Microsoft's Windows 7 Launch 'Party': Pass the Cringe
CNBC.com News Editor
Oops, they did it again.
Microsoft is back at it with another attempt at a campy viral campaign — this time to promote its Windows 7 operating system, due out on Oct. 22.
You might recall their misguided attempts at camp with the tone-deaf “Songsmith” campaign and definitely not spongeworthy Jerry Seinfeld-Bill Gates commercial.
And, there was that Working Girl-meets-Cyndi Lauper video they did in the 80s to promote Windows 386. (Oh yeah, this string of poor taste goes waaaay back.)
The idea behind this latest promotional blunder is to recruit everyday people to host Windows 7 launch parties(think Tupperware or Super Bowl party) at their homes to share the product with their friends.
They hired a marketing firm called House Party, which has organized similar house-party campaigns for Ford, Canon and Martha Stewart, among others.
House parties are a brilliant marketing tool for Barbie dollsor avocado dip— both clients of House Party — especially during a weak economy because everyone involved is basically spreading the word about your product for free. All you have to do is offer a couple of free coupons or some free Tupperware.
But you just knew that once they put the Microsoft geeks in charge of the “party,” that it wouldn’t be a 10-kegger and before long, we’d all be putting lampshades over our heads.
Microsoft rolled out a YouTube videoto demonstrate what a Windows 7 "house party" might look like. It features a demographically-correct cast of actors: The hipster white guy, the athletic black guy, the hot blonde and the older woman.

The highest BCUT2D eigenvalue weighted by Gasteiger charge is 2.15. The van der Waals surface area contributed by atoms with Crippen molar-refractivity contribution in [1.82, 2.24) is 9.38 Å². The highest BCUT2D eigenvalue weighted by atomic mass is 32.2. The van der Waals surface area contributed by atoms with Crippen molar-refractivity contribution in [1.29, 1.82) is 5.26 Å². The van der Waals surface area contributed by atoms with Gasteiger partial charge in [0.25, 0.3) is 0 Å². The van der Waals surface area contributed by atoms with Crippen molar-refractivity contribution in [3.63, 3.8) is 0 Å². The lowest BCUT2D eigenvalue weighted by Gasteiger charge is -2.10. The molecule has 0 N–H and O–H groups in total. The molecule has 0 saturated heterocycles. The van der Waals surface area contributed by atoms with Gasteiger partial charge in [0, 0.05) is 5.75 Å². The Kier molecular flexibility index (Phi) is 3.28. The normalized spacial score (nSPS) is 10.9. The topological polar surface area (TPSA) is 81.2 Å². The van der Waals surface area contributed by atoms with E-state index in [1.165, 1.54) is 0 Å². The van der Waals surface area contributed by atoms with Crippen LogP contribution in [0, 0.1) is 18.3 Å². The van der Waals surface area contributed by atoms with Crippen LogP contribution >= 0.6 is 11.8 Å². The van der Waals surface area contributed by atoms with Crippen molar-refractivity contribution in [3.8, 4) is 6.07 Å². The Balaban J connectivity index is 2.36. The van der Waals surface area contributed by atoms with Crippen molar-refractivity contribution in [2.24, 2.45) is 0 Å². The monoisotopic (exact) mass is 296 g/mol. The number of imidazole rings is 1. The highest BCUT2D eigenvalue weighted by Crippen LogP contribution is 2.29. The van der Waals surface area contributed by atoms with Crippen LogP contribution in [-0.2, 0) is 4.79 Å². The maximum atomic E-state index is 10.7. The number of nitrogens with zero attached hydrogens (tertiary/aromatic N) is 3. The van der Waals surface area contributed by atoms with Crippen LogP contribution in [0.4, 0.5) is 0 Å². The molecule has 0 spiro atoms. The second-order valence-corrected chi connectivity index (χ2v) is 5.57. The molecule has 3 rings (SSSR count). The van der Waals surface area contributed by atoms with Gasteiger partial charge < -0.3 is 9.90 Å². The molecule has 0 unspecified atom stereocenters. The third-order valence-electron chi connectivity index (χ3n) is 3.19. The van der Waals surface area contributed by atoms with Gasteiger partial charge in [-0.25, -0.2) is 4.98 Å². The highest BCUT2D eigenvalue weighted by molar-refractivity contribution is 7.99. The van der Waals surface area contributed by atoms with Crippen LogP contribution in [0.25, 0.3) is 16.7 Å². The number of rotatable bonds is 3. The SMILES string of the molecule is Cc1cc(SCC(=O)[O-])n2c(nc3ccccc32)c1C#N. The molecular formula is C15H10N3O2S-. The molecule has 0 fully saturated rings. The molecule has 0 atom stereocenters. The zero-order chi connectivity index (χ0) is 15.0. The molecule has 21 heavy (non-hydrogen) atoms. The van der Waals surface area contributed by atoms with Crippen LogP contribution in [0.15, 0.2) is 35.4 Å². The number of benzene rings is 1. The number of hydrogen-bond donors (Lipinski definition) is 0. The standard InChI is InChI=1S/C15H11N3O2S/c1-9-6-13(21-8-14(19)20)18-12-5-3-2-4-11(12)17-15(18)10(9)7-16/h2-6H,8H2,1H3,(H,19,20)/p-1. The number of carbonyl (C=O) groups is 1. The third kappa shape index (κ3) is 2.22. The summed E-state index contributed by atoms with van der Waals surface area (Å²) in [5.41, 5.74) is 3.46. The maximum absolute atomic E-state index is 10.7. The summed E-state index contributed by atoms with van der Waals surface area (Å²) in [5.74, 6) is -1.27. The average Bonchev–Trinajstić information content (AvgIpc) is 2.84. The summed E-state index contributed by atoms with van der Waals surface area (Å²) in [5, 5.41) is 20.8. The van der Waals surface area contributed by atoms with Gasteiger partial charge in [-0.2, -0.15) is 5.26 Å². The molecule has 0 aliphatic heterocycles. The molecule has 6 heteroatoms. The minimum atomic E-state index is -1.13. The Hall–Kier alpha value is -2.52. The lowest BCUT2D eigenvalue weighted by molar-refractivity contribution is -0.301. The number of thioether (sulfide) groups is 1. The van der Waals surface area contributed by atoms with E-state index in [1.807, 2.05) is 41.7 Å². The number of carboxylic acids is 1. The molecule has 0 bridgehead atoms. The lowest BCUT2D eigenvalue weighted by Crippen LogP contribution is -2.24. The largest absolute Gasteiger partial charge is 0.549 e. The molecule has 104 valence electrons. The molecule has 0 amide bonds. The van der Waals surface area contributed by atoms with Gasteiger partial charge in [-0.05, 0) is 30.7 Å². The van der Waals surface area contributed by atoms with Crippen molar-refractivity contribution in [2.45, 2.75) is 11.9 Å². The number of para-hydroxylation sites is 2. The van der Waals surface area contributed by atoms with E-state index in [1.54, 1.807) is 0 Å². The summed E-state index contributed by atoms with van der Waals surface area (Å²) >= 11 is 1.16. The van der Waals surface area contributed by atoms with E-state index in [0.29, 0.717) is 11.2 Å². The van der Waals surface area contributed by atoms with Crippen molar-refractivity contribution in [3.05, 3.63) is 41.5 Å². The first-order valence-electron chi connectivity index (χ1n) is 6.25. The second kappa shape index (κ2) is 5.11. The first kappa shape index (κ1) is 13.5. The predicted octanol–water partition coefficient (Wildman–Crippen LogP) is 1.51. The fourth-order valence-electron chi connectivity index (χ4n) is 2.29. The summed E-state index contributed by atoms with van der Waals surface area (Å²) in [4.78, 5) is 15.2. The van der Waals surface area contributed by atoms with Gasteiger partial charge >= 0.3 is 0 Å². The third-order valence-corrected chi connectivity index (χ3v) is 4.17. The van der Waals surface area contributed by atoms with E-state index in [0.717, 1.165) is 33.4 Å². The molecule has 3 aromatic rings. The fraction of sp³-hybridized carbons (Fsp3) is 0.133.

Standing around the kitchen, they smarmily chat about their own parties and offer tips for hosting a Windows 7 party. They toss their heads back and smugly laugh at each other’s comments with that I-could-kill-you-with-this-cheese-knife look on their faces.
You keep hoping, searching desperately in the 6-minute, 14-second clip for some relief: A joke. A mass murder. Porn. SOMETHING.
But it never comes.
“I’m beginning to think that no one involved with Microsoft’s advertising has ever left the house or spoken to a real person,” Ian Douglas, a tech blogger for the Web site of London's Daily Telegraph newspaper, wrote of Microsoft's latest marketing mishap.
Washington Post tech blogger Rob Pegoraro noted that comedy was “an uninvited guest” at Microsoft’s sample house party.
The whole thing is pretty surreal. About the only real moment was when, in a nod to Microsoft's patch-y past, hipster white guy advises party hosts to “Play with Windows 7 before the party.”
“I’m having a Blue Screen of Death party,” one Gawker reader quipped.
Others expressed thanks that Microsoft isn't responsible for anything that actually involves life and death.
To quote Minneapolis Star Tribune columnist James Lileks, one Washington Post reader wrote: "If Microsoft had been put in charge of marketing sex, the human race would have ended long ago, because no one would be caught dead doing something that uncool."
Yeah, I'd probably leave that campaign to Apple .
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